Anne isn’t linked exclusively to Sky and will talk to others on a confidential basis around her engagement scale, but given academic competition to publish there is only a limited amount she can say publicly.

 

Stuart McDonald (News International) and Euan Mackay (Kantar Media) – Show Me the Money: Proving the value of tablets

Given that the results of the research are being used to inform News International’s commercial strategy, they didn’t really go into how value was proved. The research was conducted among News International’s subscriber base, and tested interactive advertising on a beta app (The Times app doesn’t yet have advertising) against a premium engagement index, comprising of perceptions of an ad being

  • Memorable
  • Relevant
  • Engaging
  • Trustworthy
  • Premium

 

Richard Curling (Google) – YouTube Skippable Pre-Rolls: Measuring the power of choice

Given “Hurry sickness” – the malaise where people feel short of time so perform tasks faster and get flustered by any delays – we’re increasingly looking for shortcuts.

YouTube “true view” means that users get to choose their adverts – if they don’t like an advert, they can skip it. Advertisers only pay for adverts that are viewed all the way through. Google interpret a high view rate as a high quality score, and this will factor in alongside price when bidding in an auction for advertising space. Thus, high quality ads are rewarded (though arguably very low quality advertising can benefit from a lot of free, interrupted views).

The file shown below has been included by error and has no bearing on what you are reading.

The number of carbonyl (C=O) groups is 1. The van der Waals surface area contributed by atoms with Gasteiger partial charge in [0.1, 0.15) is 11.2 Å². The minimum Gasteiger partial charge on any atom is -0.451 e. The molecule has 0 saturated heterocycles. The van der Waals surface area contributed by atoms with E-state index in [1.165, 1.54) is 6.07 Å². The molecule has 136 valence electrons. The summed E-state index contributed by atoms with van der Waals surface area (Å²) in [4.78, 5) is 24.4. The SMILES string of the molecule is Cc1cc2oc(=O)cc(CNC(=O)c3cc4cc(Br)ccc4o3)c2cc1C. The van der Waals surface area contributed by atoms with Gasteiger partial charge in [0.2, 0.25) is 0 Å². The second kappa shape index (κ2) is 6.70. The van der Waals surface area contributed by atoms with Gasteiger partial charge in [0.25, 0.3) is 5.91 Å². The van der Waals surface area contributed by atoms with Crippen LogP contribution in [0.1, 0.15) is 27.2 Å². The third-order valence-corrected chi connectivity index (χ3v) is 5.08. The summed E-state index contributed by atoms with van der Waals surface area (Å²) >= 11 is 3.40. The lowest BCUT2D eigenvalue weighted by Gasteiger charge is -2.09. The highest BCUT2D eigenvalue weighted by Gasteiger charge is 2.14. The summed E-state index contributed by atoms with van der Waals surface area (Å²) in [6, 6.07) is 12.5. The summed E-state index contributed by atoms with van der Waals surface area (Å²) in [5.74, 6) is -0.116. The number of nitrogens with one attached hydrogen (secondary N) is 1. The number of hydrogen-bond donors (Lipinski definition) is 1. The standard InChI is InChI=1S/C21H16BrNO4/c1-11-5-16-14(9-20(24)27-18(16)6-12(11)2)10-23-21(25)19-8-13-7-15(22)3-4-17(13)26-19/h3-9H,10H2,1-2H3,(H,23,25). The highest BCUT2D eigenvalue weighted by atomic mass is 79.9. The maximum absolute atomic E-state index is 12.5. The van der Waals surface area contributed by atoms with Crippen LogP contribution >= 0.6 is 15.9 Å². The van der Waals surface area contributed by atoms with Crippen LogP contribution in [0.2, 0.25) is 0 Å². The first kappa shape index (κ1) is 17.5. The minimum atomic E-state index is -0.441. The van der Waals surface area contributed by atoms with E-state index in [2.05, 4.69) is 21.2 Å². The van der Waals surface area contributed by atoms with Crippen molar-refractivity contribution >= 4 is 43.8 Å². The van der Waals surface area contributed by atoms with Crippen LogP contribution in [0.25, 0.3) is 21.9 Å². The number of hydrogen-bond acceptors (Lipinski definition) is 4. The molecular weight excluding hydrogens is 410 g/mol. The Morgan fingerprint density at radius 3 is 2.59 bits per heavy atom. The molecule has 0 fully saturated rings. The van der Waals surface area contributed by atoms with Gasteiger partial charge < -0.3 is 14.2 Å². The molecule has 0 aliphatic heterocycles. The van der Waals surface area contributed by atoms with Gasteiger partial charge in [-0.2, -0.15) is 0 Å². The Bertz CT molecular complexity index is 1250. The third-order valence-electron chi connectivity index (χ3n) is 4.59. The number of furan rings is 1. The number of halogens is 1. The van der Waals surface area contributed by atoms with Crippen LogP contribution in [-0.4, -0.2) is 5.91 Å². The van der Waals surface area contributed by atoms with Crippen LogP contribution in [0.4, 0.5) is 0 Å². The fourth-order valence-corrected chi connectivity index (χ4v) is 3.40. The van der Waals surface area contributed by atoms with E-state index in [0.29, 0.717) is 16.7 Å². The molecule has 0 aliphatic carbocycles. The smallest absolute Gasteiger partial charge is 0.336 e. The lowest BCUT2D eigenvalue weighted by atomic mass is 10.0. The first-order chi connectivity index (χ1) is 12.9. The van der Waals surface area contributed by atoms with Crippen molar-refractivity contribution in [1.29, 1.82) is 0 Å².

Using Ipsos MediaCT, Google tested the effectiveness of these ads using biometrics (heart rate, respiratory rate, skin conductance, motion- via Innerscope), depth interviews and eye-tracking. These found that both skipped and “true view” ads scores higher on their engagement metrics, though the true view ads scored highest. However, this wasn’t as clear-cut as you might expect – people opting in might have higher expectations and so could be harder to please. Conversely, the engagement of people forced to watch an ad might pick up towards the end as they get ready for their content to start